Managing your emotions with a plan
Ask any successful investor their secret and the most common response is to make an investment plan—and stick to it. A strong plan includes a mix of stocks, bonds, and cash that aligns with your goals, time horizon, and your ability to manage risk.
Over time, discipline helps successful investors buy low, sell high, and build wealth. Stay in touch with your emotions and what's driving them—but don't let them get the better of you as an investor!
Getting started or refining your plan? Start with your goals. Try our online tools in the Planning & Guidance Center. Or for professional help, consider a Fidelity advisor.
This information is intended to be educational and is not tailored to the investment needs of any specific investor.
Fidelity does not provide legal or tax advice, and the information provided is general in nature and should not be considered legal or tax advice. Consult an attorney, tax professional, or other advisor regarding your specific legal or tax situation.
Investment decisions should be based on an individual’s own goals, time horizon, and tolerance for risk.
Past performance is no guarantee of future results.
Keep in mind that investing involves risk. The value of your investment will fluctuate over time, and you may gain or lose money.
Stock markets are volatile and can fluctuate significantly in response to company, industry, political, regulatory, market, or economic developments. Investing in stock involves risks, including the loss of principal.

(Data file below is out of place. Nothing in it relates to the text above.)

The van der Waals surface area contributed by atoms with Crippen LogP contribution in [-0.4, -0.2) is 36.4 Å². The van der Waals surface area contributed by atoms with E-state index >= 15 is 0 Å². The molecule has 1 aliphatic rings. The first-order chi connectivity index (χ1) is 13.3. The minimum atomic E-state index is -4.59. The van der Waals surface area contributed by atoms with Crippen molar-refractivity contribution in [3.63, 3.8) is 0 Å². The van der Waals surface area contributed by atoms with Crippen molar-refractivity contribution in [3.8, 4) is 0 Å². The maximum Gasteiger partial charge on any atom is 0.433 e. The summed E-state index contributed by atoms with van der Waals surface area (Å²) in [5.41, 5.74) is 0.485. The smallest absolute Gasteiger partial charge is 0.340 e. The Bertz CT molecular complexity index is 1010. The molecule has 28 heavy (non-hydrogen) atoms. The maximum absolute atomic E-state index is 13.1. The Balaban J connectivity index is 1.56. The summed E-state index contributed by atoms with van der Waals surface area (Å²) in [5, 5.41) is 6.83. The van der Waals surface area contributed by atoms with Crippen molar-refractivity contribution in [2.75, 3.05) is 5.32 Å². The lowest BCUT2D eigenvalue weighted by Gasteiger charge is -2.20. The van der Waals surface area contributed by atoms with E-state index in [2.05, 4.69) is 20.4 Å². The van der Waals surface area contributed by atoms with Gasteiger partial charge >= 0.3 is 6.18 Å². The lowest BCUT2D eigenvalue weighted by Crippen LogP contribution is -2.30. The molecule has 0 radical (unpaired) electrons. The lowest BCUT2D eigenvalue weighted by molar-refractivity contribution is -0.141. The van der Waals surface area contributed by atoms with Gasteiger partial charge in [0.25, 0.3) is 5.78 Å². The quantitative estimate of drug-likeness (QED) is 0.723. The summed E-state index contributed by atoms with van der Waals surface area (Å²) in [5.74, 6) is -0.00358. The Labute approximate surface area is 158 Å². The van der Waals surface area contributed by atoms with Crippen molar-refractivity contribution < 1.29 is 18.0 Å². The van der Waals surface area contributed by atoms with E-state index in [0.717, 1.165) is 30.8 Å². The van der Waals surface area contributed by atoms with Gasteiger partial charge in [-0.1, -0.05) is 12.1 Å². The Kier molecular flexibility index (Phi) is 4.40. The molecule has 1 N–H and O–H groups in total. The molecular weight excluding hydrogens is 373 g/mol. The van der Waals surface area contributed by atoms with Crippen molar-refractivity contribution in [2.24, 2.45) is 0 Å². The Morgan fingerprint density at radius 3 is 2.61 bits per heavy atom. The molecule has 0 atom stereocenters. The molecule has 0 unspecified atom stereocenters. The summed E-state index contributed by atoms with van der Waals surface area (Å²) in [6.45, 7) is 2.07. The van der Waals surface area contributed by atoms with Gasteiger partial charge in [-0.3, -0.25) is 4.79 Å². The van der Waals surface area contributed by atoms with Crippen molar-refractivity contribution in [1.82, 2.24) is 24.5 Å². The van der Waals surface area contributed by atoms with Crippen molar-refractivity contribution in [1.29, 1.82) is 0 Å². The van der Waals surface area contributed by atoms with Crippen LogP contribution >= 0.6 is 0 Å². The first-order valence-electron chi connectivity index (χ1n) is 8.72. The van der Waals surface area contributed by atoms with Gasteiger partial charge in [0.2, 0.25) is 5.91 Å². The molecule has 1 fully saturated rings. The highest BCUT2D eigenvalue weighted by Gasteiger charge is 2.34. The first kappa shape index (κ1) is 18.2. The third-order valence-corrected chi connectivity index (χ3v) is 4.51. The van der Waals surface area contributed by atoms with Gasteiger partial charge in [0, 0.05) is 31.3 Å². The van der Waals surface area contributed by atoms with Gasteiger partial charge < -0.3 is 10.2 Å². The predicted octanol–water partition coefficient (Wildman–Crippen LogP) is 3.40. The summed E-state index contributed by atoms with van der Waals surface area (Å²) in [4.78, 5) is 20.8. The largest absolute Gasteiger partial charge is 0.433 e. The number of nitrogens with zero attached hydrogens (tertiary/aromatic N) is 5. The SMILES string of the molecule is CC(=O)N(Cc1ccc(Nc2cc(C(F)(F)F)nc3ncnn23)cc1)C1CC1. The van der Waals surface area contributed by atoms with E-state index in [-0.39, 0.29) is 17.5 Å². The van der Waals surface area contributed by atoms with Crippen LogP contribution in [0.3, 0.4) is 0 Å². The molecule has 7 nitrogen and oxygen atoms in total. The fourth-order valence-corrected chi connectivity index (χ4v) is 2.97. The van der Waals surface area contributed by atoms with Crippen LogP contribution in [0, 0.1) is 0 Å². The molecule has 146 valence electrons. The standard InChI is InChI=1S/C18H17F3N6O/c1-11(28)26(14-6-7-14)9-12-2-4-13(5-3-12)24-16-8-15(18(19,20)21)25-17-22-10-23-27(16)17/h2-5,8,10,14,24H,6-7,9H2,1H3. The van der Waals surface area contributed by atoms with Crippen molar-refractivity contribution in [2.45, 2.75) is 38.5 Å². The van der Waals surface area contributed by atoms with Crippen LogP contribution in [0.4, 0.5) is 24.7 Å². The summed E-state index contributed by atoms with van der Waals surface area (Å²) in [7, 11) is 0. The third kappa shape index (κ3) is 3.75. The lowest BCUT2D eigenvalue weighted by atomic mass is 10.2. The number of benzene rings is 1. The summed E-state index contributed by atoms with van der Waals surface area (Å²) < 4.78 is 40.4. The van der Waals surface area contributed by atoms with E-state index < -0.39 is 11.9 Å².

In general, the bond market is volatile, and fixed income securities carry interest rate risk. (As interest rates rise, bond prices usually fall, and vice versa. This effect is usually more pronounced for longer-term securities). Fixed income securities also carry inflation risk, liquidity risk, call risk and credit and default risks for both issuers and counterparties. Lower-quality fixed income securities involve greater risk of default or price changes due to potential changes in the credit quality of the issuer. Foreign investments involve greater risks than U.S. investments, and can decline significantly in response to adverse issuer, political, regulatory, market, and economic risks. Any fixed-income security sold or redeemed prior to maturity may be subject to loss.
Diversification and asset allocation do not ensure a profit or guarantee against loss.
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